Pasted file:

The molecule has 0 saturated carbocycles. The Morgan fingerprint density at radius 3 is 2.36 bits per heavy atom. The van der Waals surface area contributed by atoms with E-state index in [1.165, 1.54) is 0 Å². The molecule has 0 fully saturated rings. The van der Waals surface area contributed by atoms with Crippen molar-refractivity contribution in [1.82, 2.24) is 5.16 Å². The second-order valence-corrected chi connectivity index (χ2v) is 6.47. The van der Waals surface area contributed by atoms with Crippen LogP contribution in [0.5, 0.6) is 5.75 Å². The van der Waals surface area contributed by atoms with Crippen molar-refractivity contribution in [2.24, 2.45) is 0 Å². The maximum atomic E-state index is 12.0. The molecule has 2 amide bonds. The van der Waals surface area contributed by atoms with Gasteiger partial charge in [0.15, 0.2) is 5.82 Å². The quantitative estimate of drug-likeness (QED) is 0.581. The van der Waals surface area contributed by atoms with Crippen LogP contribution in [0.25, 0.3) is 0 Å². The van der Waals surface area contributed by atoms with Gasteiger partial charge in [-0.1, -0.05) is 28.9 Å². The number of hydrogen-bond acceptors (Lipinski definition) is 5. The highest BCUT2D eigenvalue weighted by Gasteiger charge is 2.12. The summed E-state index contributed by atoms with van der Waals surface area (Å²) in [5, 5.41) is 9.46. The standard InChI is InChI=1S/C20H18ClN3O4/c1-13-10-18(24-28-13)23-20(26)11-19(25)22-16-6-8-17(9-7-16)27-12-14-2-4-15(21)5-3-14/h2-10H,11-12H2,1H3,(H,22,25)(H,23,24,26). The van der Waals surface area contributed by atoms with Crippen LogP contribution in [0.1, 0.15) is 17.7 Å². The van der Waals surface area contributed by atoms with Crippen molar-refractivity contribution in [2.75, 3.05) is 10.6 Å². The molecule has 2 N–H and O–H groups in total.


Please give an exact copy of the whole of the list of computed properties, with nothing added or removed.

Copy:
The molecule has 0 saturated carbocycles. The Morgan fingerprint density at radius 3 is 2.36 bits per heavy atom. The van der Waals surface area contributed by atoms with E-state index in [1.165, 1.54) is 0 Å². The molecule has 0 fully saturated rings. The van der Waals surface area contributed by atoms with Crippen molar-refractivity contribution in [1.82, 2.24) is 5.16 Å². The second-order valence-corrected chi connectivity index (χ2v) is 6.47. The van der Waals surface area contributed by atoms with Crippen LogP contribution in [0.5, 0.6) is 5.75 Å². The van der Waals surface area contributed by atoms with Crippen molar-refractivity contribution in [2.24, 2.45) is 0 Å². The maximum atomic E-state index is 12.0. The molecule has 2 amide bonds. The van der Waals surface area contributed by atoms with Gasteiger partial charge in [0.15, 0.2) is 5.82 Å². The quantitative estimate of drug-likeness (QED) is 0.581. The van der Waals surface area contributed by atoms with Crippen LogP contribution in [0.25, 0.3) is 0 Å². The van der Waals surface area contributed by atoms with Gasteiger partial charge in [-0.1, -0.05) is 28.9 Å². The number of hydrogen-bond acceptors (Lipinski definition) is 5. The highest BCUT2D eigenvalue weighted by Gasteiger charge is 2.12. The summed E-state index contributed by atoms with van der Waals surface area (Å²) in [5, 5.41) is 9.46. The standard InChI is InChI=1S/C20H18ClN3O4/c1-13-10-18(24-28-13)23-20(26)11-19(25)22-16-6-8-17(9-7-16)27-12-14-2-4-15(21)5-3-14/h2-10H,11-12H2,1H3,(H,22,25)(H,23,24,26). The van der Waals surface area contributed by atoms with Crippen LogP contribution in [0.1, 0.15) is 17.7 Å². The van der Waals surface area contributed by atoms with Crippen molar-refractivity contribution in [2.75, 3.05) is 10.6 Å². The molecule has 2 N–H and O–H groups in total.